I’m frequently asked about the relationship between breastfeeding and sleep so I thought I’d share some recent studies exploring sleep and breastfeeding. Some of you might know that the reason I first got into sleep is that I kept noticing that mothers blamed breastfeeding for their child’s fragmented sleeping patterns. I coined the term ‘sleep scapegoat’ to explain the idea that often, when a child wakes in the night and wants one form of parental support over all others, this ends up getting the blame. This continues to be an issue, and a major reason for breastfeeding modification or cessation. Of course, if you’ve stuck with me for a while, the issue here is not that we want to persuade more mothers to breastfeed. The issue is that many mothers stop before they actually wanted to, and often find that stopping breastfeeding didn’t improve either their sleep, or their child’s sleep anyway.


So here’s a roundup of some recent studies that have (once again) found no difference in the sleep of breast or formula feeding mothers.


Atlas and Özerdoğan (2022) studied 100 mothers (50 breastfeeding and 50 formula feeding). They found that while poorer sleep quality was associated with higher levels of fatigue, but the sleep quality scores did not differ by method of feeding.


Davis et al (2022) measured postpartum anxiety, as well as infant sleep quality (using the brief infant sleep questionnaire) and levels of exclusive breastfeeding. They found that higher rates of postnatal anxiety were associated with worse perception of infant sleep, and also shorter duration of breastfeeding. They did find that shorter durations of exclusive breastfeeding were associated with better perception of infant sleep but noted, especially in light of the other findings, that this may be due to a widely held public perception that formula fed babies sleep better. In this study, it appears that higher levels of anxiety are associated with less exclusive breastfeeding, and also poorer infant sleep. It’s possible that anxiety is the bigger factor in sleep quality perception, rather than infant feeding type.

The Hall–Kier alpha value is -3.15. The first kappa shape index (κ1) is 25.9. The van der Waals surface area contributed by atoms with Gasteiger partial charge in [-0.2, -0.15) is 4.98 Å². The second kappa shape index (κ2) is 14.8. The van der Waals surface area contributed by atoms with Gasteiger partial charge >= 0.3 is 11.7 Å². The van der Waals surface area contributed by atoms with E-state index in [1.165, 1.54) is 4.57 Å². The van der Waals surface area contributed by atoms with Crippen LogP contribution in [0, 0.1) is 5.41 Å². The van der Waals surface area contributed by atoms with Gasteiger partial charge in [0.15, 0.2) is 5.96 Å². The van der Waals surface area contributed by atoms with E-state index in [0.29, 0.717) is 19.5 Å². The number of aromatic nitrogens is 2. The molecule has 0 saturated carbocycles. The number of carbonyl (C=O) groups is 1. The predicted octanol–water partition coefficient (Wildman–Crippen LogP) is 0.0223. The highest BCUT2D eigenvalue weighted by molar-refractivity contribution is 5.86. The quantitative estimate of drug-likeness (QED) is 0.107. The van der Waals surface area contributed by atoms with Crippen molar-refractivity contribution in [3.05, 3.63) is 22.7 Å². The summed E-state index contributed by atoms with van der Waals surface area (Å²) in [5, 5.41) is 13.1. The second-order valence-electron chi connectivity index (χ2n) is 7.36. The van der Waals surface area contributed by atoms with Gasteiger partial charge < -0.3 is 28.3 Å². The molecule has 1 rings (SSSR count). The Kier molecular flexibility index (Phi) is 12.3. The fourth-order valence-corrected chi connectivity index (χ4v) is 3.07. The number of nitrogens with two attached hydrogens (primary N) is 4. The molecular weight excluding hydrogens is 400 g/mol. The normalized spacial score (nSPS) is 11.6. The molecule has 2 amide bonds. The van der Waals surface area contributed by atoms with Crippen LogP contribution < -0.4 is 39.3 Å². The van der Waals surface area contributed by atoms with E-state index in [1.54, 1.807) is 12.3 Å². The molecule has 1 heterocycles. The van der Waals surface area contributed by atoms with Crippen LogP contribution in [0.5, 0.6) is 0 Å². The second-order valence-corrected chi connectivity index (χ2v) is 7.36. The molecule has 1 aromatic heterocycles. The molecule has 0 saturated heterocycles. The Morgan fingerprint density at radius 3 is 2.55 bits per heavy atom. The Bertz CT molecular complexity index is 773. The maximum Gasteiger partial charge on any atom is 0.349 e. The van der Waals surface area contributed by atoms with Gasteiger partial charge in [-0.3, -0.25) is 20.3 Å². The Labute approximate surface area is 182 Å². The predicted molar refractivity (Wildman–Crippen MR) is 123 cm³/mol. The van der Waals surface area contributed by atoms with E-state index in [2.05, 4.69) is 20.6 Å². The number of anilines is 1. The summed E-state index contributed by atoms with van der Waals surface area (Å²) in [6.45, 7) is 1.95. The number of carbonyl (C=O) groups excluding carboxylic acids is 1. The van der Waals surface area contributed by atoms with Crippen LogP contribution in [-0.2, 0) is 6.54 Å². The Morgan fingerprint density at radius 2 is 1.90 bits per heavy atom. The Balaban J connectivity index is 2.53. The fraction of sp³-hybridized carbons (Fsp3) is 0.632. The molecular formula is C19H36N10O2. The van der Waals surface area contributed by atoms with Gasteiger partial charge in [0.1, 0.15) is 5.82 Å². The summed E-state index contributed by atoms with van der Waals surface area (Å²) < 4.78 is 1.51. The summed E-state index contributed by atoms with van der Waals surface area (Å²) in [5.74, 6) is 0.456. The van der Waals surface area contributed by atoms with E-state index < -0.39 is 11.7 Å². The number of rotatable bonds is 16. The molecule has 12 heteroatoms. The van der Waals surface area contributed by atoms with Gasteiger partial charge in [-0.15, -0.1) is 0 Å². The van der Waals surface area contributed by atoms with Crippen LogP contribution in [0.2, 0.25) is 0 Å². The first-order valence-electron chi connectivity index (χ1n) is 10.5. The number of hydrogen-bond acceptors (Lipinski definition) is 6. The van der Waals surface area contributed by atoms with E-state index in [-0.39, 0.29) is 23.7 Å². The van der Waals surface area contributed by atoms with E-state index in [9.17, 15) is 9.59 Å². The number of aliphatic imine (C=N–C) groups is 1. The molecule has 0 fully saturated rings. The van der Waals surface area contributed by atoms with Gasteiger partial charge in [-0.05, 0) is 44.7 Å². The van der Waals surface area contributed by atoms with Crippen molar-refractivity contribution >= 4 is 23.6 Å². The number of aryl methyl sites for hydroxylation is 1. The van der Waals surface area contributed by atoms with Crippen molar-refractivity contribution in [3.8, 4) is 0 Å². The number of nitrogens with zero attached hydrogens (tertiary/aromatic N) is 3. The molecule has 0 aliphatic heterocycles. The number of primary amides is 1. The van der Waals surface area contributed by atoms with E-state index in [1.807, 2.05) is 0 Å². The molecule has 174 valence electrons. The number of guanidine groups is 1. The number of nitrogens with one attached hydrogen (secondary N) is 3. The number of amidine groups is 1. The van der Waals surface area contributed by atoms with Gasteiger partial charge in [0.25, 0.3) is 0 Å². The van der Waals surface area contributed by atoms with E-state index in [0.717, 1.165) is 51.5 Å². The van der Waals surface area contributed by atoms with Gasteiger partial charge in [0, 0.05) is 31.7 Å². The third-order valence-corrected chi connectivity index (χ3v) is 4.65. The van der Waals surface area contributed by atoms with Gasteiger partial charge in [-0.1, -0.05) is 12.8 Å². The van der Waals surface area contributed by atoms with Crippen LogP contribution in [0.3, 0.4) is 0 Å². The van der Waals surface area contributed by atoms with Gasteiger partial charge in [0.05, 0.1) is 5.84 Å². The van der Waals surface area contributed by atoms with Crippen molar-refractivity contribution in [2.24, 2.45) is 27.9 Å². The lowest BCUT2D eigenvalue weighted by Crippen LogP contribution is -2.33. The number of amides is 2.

Bay et al (2022) found that the sleep quality of breastfeeding mothers improved over time. Breastfeeding mothers reported better-quality sleep, and better-quality sleep was in turn associated with longer durations of breastfeeding. They also measured levels of breastfeeding self-efficacy and found that better sleep quality is correlated with higher levels of self-efficacy. This essentially is a self-fulfilling prophecy. Breastfeeding seems to assist mothers in returning more promptly to sleep, therefore their sleep is more protected, despite being disrupted, enabling them to continue breastfeeding (which is empowering) for longer. Interestingly, breastfeeding being associated with better quality sleep is a finding that has been reported in other previous studies as well.


So what’s the bottom line? Breastfeeding doesn’t mess up sleep. Looking after little people disturbs sleep. This is really hard, and can exacerbate feelings of anxiety, fatigue and dissatisfaction. But the solution is not to be found in stopping breastfeeding. Sure, if mothers want to stop breastfeeding, they need compassionate and practical advice to do that. But let’s keep on reassuring parents that breastfeeding should not be a sleep scapegoat. In fact, stopping a mothering behaviour that is going well may in fact reduce sleep quality and worsen anxiety. And that isn’t what we want at all.


If you’d like more support, check out my 0-18 month sleep guide, my Sleep Transitions Guide, and my Responsive Sleep Support Class. If you’re looking to gently ease away from feeding at night (breast or bottle) then try my Gentle Night Weaning webinar and also Still Awake.